Neutrality as the Art of the Possible: General Election 2017

May 11, 2017

The way that politicians are questioned by the television and radio media in the UK is intended to ensure neutrality on the part of the interviewer and media organisation.  It is clear that this is the intention and yet we need to look at the terms in which such neutral ground is set out.

Politicians are questioned in terms of the possible reality of their policies and plans.  This comes first.  Policies and plans must fit into a predetermined sphere of possibility.  What can be achieved, what can work and what is realistic?  If we recognise this set of preconditions the claim to neutrality comes into question.  There is a model of judgement at work concerning the value of policies and plans which lays claim to neutrality by testing and critically assessing every political party and position equally.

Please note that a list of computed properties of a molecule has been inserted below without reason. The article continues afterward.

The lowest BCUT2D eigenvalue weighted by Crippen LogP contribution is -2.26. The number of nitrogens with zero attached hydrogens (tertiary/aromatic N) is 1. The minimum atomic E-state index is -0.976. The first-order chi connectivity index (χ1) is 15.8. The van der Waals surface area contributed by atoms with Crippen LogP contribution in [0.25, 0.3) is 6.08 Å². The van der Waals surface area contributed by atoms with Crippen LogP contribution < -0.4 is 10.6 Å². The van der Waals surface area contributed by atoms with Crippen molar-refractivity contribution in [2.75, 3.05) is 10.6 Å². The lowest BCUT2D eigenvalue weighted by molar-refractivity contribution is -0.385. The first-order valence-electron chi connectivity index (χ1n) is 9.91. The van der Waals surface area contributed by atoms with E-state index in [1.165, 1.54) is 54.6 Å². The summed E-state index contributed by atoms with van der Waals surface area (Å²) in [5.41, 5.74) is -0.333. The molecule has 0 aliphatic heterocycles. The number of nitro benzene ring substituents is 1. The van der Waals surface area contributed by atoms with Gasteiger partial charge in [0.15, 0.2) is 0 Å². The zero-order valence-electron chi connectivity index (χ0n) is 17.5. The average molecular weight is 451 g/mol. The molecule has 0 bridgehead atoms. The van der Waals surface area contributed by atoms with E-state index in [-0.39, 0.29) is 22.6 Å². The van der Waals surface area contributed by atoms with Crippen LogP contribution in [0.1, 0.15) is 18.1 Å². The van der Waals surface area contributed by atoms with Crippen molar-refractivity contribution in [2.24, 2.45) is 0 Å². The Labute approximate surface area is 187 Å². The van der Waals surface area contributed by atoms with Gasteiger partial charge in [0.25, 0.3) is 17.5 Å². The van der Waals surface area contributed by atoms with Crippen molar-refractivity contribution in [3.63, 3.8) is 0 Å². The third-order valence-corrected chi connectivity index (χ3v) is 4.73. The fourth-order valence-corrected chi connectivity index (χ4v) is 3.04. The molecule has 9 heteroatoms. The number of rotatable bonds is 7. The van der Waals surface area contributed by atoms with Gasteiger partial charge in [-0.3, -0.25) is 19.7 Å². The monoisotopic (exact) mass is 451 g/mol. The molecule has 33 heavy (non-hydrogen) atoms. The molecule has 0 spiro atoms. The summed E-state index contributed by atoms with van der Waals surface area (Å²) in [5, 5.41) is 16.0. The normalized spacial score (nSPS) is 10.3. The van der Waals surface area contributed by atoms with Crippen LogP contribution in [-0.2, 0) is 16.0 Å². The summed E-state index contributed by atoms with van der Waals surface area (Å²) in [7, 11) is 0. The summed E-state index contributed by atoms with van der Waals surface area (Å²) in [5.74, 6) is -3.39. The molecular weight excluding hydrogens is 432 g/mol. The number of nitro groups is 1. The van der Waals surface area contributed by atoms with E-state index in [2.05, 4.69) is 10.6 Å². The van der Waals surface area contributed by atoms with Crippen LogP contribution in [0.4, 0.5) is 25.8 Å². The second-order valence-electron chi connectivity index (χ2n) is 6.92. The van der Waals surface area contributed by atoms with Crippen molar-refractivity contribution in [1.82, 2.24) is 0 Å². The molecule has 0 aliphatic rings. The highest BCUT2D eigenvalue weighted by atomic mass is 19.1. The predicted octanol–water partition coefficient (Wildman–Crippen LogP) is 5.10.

We can make this criticism if we show that there are other models of judgement as to the value of a political manifesto.  What if a model of judgement began with an imperative or injunction, an event from which possibility or reality is to emerge?  What if our fundamental, ontological relation to the Other (to draw on Levinas) were the event from which political realities were to be created through political thought and activity?  The leader of the UK Labour Party, Jeremy Corbyn, has claimed that in a country like the UK, with its wealth and resources, there should not be people sleeping on the streets.  In such a model of political judgement, conditions of possibility follow from this absolute recognition of a duty to the Other and reality is to be constructed on the basis of this fundamental relation at the basis of human existence.